Aligning QUERI Efforts with VHA and Veterans' Needs
Getting back to standard time, what a difference an hour makes. Now it’s dark starting and ending work (at least in Michigan), and it still can mess with the circadian rhythm.
Speaking of which, QUERI recently asked several local, regional, and national providers and leaders about “what keeps them up at night,” in what they do to serve Veterans and the providers who care for them. This issue highlights some of their key responses.
For the past four years QUERI has asked VA local, regional, and national clinical operational leaders this question. This yearly process is used to help QUERI respond to emerging national trends as well as to support VISN leaders in moving the needle on quality of care. Most recently, this valuable feedback will be used to inform VA’s required yearly evaluation plans for the Evidence Act. Impacts of several of these initiatives are featured in this issue. In addition, we are delighted to announce new QUERI Advancing Diversity in Implementation Leadership (ADIL) awardees, who will build upon the multi-level partnerships fostered by our QUERI centers to enable implementation, evaluation, and quality improvement (QI) leadership for those representing the diversity of the Veterans we serve.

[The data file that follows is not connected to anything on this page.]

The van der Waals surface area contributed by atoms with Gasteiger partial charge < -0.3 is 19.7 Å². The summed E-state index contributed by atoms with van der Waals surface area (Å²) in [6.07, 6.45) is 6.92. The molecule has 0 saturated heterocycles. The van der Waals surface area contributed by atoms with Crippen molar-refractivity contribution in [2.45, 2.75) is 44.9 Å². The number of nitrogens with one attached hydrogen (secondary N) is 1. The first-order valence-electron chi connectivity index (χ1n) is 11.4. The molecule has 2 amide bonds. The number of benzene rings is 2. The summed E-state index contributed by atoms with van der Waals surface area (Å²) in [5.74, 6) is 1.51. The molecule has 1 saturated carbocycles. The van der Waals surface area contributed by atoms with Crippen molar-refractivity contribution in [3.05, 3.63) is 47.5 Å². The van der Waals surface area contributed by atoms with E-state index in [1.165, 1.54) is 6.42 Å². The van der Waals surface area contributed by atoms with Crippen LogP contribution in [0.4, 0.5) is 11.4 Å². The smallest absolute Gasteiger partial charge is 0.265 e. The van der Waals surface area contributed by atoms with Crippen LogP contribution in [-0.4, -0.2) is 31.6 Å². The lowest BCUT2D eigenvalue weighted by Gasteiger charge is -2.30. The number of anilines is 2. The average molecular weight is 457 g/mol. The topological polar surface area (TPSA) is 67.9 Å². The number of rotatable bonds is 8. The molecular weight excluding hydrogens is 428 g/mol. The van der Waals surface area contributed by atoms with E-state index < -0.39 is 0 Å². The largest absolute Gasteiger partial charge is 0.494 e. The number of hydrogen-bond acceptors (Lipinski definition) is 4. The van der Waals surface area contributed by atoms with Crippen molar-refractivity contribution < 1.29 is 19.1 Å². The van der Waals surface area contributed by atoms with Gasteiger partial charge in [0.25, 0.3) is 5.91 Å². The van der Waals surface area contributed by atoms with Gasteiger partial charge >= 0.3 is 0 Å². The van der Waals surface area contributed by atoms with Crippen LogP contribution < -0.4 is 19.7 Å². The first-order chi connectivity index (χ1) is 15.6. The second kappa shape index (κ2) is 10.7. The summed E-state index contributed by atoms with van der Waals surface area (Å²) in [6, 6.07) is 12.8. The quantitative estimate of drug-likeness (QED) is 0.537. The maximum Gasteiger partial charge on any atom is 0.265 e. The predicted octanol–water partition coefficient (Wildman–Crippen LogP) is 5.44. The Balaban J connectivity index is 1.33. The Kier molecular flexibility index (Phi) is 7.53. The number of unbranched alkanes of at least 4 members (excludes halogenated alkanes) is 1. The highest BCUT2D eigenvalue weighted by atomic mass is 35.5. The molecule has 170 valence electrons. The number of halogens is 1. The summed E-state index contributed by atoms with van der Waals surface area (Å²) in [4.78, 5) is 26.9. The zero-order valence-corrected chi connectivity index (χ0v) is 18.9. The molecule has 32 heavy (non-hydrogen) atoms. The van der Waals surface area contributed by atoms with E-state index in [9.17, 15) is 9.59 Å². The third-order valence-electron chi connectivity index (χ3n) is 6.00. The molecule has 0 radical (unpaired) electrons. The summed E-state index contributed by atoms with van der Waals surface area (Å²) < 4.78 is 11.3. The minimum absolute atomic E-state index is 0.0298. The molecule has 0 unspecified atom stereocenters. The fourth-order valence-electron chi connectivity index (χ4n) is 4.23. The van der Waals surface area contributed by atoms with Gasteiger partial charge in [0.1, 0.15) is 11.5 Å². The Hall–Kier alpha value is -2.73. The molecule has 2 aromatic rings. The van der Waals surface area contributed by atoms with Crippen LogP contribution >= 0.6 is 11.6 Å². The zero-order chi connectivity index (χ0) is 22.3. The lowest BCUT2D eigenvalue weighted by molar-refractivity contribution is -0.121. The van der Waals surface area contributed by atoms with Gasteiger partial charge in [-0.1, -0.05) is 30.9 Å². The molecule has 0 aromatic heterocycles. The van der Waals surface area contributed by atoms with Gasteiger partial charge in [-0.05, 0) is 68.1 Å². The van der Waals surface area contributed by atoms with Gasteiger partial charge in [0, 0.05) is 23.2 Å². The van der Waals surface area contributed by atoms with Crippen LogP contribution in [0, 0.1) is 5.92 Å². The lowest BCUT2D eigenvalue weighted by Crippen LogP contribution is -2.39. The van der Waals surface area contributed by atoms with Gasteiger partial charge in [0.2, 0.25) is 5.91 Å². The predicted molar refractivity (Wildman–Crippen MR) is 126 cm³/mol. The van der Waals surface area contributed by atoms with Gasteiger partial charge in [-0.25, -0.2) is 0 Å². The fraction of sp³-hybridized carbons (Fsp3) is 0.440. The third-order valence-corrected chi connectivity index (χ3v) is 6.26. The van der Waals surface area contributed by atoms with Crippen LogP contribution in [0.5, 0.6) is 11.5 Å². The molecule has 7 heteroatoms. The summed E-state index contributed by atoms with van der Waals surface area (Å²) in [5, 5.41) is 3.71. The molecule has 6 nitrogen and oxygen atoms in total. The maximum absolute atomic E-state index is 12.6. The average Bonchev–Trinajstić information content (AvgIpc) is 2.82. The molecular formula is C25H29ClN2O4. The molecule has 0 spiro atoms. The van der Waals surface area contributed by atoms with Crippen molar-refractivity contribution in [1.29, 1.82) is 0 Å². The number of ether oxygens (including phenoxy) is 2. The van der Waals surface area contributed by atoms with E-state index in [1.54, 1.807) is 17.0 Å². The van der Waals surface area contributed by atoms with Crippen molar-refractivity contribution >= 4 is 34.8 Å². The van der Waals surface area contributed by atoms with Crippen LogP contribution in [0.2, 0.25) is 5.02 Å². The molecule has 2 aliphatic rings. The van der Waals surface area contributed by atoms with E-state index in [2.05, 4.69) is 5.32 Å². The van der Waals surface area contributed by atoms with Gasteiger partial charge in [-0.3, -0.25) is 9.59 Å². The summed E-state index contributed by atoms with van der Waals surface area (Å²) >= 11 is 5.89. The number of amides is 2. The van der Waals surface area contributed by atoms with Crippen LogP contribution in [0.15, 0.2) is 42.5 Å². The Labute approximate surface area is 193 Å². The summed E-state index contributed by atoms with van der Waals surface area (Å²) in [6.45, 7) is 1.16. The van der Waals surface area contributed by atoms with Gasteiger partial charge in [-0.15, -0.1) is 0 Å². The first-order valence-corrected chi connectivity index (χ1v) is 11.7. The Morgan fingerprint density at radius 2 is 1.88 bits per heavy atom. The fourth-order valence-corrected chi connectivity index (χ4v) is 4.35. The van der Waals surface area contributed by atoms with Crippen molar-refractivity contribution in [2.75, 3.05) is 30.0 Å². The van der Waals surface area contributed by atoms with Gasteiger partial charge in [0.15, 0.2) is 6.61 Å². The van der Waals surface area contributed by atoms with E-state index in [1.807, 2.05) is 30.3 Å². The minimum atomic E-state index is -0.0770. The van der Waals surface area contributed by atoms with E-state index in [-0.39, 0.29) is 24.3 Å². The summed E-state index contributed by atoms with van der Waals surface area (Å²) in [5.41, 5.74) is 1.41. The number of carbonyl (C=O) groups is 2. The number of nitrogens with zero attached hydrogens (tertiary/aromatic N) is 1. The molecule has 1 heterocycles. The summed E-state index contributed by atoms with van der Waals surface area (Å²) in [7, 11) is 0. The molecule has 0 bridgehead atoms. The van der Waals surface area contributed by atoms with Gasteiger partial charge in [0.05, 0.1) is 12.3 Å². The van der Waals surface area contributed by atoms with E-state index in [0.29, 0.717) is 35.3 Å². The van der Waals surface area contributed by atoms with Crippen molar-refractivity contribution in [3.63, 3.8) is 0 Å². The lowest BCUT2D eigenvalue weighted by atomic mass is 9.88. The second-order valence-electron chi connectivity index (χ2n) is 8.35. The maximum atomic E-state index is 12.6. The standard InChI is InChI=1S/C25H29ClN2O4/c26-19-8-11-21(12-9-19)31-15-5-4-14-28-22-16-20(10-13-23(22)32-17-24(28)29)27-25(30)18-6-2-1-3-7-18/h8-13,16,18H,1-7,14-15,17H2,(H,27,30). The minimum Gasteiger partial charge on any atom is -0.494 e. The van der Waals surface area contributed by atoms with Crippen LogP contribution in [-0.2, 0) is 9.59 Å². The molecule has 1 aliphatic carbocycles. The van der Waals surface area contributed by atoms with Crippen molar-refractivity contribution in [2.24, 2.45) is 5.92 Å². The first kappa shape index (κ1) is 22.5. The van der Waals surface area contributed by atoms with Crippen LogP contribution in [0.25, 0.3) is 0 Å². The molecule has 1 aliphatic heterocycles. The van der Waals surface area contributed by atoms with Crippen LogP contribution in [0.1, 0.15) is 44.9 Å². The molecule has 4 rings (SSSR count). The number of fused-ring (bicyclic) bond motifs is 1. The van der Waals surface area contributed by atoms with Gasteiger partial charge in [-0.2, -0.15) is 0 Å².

Many of the priorities – such as access, community care, virtual care, delayed care due to COVID, and suicide prevention – still make the list year after year. But as the VA learning health system evolves, leadership priorities are getting more specific in their asks. For example, community care coordination has been a priority for the past couple of years, but now VHA leaders have specified a more systematic set of learning health system goals of improving the data infrastructure and process by which Veterans access VA and community care over time. Also, we need to understand and improve policies that address VA workforce shortages, especially in rural areas, and mitigate them using new models of service delivery. Much of this work will require partnerships with VA’s Office of Research & Development (ORD), Health Services Research & Development (HSR&D), as well as VHA clinical operations and QUERI investigators to link the science with the application to improve health. On the horizon, QUERI – through its role to help VA fulfill core components of the Evidence Act – will launch centers to address these big-ticket national policy and program questions, and will use implementation science to ensure solutions work at the clinic level.
Finally, I am continually reminded that some of the best insight comes from the people we work with. At a July Community Advisory Board meeting of Michigan frontline providers and consumers of mental health services, I had the opportunity to hear different perspectives on the question “what keeps you up at night?” One woman from the Detroit area enthusiastically noted “fireworks!” So despite all that is going on, there exist reminders that some of our most lasting memories come from our celebration with neighbors and the people we serve.
Amy Kilbourne, PhD, MPH
Melissa Braganza, MPH